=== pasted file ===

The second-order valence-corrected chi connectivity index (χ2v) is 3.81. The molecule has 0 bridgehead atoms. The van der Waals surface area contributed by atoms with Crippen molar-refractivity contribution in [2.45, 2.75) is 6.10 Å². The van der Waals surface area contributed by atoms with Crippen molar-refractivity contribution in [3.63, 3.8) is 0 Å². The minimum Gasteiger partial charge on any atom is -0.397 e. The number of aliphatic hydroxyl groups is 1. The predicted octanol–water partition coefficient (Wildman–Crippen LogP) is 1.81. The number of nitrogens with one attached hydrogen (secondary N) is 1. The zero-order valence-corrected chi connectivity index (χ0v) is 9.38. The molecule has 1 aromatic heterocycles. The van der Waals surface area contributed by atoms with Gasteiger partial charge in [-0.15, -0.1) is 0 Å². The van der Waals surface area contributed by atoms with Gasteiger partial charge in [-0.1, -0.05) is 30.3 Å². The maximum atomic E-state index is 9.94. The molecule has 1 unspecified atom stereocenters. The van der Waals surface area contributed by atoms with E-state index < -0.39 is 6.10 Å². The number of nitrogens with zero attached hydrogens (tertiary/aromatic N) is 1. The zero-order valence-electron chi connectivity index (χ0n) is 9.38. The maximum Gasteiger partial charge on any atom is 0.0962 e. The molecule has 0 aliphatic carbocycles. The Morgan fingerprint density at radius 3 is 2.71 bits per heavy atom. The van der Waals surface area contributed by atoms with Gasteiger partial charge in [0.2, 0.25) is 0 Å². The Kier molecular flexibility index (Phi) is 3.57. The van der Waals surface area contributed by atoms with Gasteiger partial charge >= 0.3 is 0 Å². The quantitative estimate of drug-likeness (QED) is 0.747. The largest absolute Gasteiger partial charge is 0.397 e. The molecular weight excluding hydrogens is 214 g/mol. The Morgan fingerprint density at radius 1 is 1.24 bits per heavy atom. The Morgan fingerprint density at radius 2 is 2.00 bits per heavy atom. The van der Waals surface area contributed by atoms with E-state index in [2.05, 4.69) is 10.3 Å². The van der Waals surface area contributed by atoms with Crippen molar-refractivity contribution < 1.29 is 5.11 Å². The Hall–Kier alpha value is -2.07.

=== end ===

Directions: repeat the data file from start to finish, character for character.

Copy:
The second-order valence-corrected chi connectivity index (χ2v) is 3.81. The molecule has 0 bridgehead atoms. The van der Waals surface area contributed by atoms with Crippen molar-refractivity contribution in [2.45, 2.75) is 6.10 Å². The van der Waals surface area contributed by atoms with Crippen molar-refractivity contribution in [3.63, 3.8) is 0 Å². The minimum Gasteiger partial charge on any atom is -0.397 e. The number of aliphatic hydroxyl groups is 1. The predicted octanol–water partition coefficient (Wildman–Crippen LogP) is 1.81. The number of nitrogens with one attached hydrogen (secondary N) is 1. The zero-order valence-corrected chi connectivity index (χ0v) is 9.38. The molecule has 1 aromatic heterocycles. The van der Waals surface area contributed by atoms with Gasteiger partial charge in [-0.15, -0.1) is 0 Å². The van der Waals surface area contributed by atoms with Gasteiger partial charge in [-0.1, -0.05) is 30.3 Å². The maximum atomic E-state index is 9.94. The molecule has 1 unspecified atom stereocenters. The van der Waals surface area contributed by atoms with E-state index < -0.39 is 6.10 Å². The number of nitrogens with zero attached hydrogens (tertiary/aromatic N) is 1. The zero-order valence-electron chi connectivity index (χ0n) is 9.38. The maximum Gasteiger partial charge on any atom is 0.0962 e. The molecule has 0 aliphatic carbocycles. The Morgan fingerprint density at radius 3 is 2.71 bits per heavy atom. The van der Waals surface area contributed by atoms with Gasteiger partial charge in [0.2, 0.25) is 0 Å². The Kier molecular flexibility index (Phi) is 3.57. The van der Waals surface area contributed by atoms with Gasteiger partial charge >= 0.3 is 0 Å². The quantitative estimate of drug-likeness (QED) is 0.747. The largest absolute Gasteiger partial charge is 0.397 e. The molecular weight excluding hydrogens is 214 g/mol. The Morgan fingerprint density at radius 1 is 1.24 bits per heavy atom. The Morgan fingerprint density at radius 2 is 2.00 bits per heavy atom. The van der Waals surface area contributed by atoms with E-state index in [2.05, 4.69) is 10.3 Å². The van der Waals surface area contributed by atoms with Crippen molar-refractivity contribution < 1.29 is 5.11 Å². The Hall–Kier alpha value is -2.07.